The Blues would love for Fabbri to develop into the scoring winger he was projected to be in Guelph. But at 23 with a pair of serious left knee injuries on his résumé, he has his work cut out for him just to make the roster this season. Does he still have top-six potential? It dwindles with each passing season, but it's too early to give up on him just yet.


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Fortunately, the Blues have a solid defense base to choose from (and, of course, you have to believe they'll snag a name or two in free agency). Pietrangelo, a UFA after 2019-20, should still hold strong at the age of 34 – maybe he pulls a Mark Giordano and plays his best hockey during the twilight of his career. Dunn will have a few years of top-four hockey under his belt by then and will bring stability and experience to the group, and it's not crazy to think he'll be a consistent 45-50-point guy by then. Parayko has developed into a reliable defenseman that can keep chugging away on the second pairing, giving St. Louis one of the best right-side units in the league. After that, though, is where the team will rely more on its young guns. Walman has been plagued with inconsistency, but still has a raw skill set that makes you think that, in a year or two, he can be a solid everyday contributor that can focus more on the defensive side of things while allowing Parayko to have a bit more freedom with the puck. Perunovich has had a solid NCAA career thus far but will need a year in the AHL after his college tenure ends.


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The verdict is still out on whether Binnington is the real deal: as of writing this, he hasn't even played every team in his own division. He's currently signed a to a two-year "prove it" deal to show that last season wasn't a fluke, which could be a great thing for his motivation after becoming one of the most unlikely playoff heroes in recent NHL history. If he's the guy for St. Louis, he'll be 31 when 2023-24 rolls around and could still have a few prime years left in him. Hofer is still a work in progress, especially after a couple of years of being a busy man on bad junior teams, but he'll have a shot at making the Blues in five years. Ville Husso needs to find his game again in the AHL before being seriously considered for a backup spot, but he doesn't have long until a few other prospects propel past him in the depth chart – just like Binnington did last year.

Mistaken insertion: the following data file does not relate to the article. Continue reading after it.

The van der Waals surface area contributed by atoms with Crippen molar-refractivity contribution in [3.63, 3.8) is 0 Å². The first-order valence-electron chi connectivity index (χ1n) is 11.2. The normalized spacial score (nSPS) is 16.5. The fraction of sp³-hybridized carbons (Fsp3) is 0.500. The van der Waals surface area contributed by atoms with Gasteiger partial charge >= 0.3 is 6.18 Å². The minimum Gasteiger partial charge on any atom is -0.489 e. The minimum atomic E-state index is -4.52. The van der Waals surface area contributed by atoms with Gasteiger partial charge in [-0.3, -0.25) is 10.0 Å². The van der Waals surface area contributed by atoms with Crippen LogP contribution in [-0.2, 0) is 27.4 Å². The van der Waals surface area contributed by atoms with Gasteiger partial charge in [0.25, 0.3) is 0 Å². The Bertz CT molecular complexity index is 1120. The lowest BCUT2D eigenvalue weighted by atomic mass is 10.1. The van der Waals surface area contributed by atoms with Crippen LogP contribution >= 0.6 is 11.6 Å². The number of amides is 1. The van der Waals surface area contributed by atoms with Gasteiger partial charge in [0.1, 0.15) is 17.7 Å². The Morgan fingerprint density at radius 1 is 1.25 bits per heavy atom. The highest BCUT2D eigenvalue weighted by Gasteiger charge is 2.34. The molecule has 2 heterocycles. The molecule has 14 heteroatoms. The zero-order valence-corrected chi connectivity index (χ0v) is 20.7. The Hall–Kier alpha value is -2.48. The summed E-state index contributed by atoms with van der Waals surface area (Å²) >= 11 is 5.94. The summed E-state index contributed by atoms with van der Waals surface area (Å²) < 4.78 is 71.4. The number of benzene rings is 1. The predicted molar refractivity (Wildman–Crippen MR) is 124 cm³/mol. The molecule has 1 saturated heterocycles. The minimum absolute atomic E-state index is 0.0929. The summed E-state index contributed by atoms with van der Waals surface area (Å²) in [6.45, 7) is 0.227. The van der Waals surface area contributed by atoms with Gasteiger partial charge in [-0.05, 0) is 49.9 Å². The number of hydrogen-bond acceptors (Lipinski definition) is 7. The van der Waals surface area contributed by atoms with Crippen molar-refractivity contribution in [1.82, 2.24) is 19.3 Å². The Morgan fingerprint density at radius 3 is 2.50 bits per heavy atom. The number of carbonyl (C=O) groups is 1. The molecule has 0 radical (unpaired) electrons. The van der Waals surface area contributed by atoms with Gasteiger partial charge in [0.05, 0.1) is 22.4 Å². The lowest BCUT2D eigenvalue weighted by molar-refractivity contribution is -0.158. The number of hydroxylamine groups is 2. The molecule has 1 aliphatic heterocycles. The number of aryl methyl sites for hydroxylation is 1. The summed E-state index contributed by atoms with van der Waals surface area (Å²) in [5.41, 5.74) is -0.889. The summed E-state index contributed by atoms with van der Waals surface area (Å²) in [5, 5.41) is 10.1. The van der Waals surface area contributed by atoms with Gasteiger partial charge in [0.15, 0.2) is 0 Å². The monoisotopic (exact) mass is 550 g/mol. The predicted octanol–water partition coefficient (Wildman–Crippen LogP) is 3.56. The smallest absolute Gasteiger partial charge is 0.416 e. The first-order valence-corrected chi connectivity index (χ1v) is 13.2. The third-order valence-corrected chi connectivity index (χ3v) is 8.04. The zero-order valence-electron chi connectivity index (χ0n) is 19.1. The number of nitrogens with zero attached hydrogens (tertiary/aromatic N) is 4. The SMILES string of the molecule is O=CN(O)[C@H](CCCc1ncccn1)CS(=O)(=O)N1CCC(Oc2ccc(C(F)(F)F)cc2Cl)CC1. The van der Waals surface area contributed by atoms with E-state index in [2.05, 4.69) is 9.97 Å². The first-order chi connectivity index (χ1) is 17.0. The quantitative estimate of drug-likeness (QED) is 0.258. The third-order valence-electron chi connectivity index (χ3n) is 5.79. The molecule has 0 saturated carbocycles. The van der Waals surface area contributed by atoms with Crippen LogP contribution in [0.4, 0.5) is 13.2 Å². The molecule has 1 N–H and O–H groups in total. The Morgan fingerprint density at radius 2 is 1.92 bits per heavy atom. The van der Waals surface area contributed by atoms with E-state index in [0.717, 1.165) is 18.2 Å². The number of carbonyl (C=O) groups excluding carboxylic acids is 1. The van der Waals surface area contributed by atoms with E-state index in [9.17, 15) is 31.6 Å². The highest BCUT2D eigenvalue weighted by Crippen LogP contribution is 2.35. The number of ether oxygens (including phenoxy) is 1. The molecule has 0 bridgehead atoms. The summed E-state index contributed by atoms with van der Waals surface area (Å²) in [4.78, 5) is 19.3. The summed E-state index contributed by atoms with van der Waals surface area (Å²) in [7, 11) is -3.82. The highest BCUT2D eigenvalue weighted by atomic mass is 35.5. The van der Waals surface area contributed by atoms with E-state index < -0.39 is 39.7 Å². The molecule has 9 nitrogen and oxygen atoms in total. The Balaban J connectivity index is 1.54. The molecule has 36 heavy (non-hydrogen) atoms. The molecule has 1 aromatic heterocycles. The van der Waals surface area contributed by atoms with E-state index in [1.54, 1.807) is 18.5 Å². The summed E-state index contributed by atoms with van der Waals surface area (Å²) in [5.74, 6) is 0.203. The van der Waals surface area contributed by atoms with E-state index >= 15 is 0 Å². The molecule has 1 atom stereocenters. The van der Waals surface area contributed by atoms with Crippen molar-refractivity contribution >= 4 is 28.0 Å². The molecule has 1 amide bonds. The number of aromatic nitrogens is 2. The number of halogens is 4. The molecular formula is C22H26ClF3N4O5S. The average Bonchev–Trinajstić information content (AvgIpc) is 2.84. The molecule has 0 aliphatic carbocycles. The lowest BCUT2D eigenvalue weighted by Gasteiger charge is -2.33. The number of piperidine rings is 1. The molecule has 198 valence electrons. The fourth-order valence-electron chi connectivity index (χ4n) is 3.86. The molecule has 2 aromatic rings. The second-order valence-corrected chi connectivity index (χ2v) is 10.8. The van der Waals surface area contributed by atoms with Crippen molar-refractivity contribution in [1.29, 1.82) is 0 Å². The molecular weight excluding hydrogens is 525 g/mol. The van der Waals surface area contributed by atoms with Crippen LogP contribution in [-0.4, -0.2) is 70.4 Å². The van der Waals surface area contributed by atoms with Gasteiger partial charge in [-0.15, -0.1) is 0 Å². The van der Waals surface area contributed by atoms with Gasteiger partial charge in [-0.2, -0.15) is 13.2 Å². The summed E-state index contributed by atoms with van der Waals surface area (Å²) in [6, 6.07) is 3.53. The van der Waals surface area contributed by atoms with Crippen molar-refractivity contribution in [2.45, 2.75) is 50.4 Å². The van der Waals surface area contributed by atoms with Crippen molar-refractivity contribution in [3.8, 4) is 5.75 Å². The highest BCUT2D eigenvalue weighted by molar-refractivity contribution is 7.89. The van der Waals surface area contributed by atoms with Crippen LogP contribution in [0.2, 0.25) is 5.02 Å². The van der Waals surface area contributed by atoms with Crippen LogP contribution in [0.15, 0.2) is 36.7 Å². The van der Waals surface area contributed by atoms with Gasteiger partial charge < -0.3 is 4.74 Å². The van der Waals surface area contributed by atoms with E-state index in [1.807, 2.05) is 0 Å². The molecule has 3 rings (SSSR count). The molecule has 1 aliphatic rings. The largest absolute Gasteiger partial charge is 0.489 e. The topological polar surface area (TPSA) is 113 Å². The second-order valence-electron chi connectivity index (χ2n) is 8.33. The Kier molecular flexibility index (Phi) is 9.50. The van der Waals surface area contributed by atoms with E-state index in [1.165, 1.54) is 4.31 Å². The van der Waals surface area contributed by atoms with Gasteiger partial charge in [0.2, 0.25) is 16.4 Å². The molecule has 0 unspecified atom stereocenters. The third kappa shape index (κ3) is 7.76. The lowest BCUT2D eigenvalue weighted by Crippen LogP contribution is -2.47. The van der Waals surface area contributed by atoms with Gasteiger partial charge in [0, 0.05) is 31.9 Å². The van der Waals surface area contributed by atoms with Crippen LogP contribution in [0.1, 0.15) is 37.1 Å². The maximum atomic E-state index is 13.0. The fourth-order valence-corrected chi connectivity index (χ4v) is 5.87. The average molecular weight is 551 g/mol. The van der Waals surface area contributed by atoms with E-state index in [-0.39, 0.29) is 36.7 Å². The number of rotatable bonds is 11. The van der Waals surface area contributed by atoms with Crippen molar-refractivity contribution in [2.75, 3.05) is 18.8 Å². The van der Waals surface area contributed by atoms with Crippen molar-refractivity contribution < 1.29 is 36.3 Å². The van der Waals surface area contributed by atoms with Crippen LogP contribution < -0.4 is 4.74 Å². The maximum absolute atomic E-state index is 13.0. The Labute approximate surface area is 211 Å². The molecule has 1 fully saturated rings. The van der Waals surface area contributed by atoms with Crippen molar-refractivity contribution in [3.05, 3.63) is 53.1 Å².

The Blues are in an interesting spot. They're the defending Stanley Cup champions, but they did so without a player cracking the 80-point barrier during the regular season. That's uncommon, but it shows just how strong the team's depth was. The issue now is just staying alive in the ultra-competitive Central Division (spoiler alert: we didn't pick them to win the division in 2019-20). The team doesn't have a single player signed in five years and two of its biggest stars – O'Reilly and Tarasenko – will be UFAs at the end of 2022-23. The roster could look very different, and even a missed playoff effort or two along the way wouldn't be a bad thing to help boost the prospect base.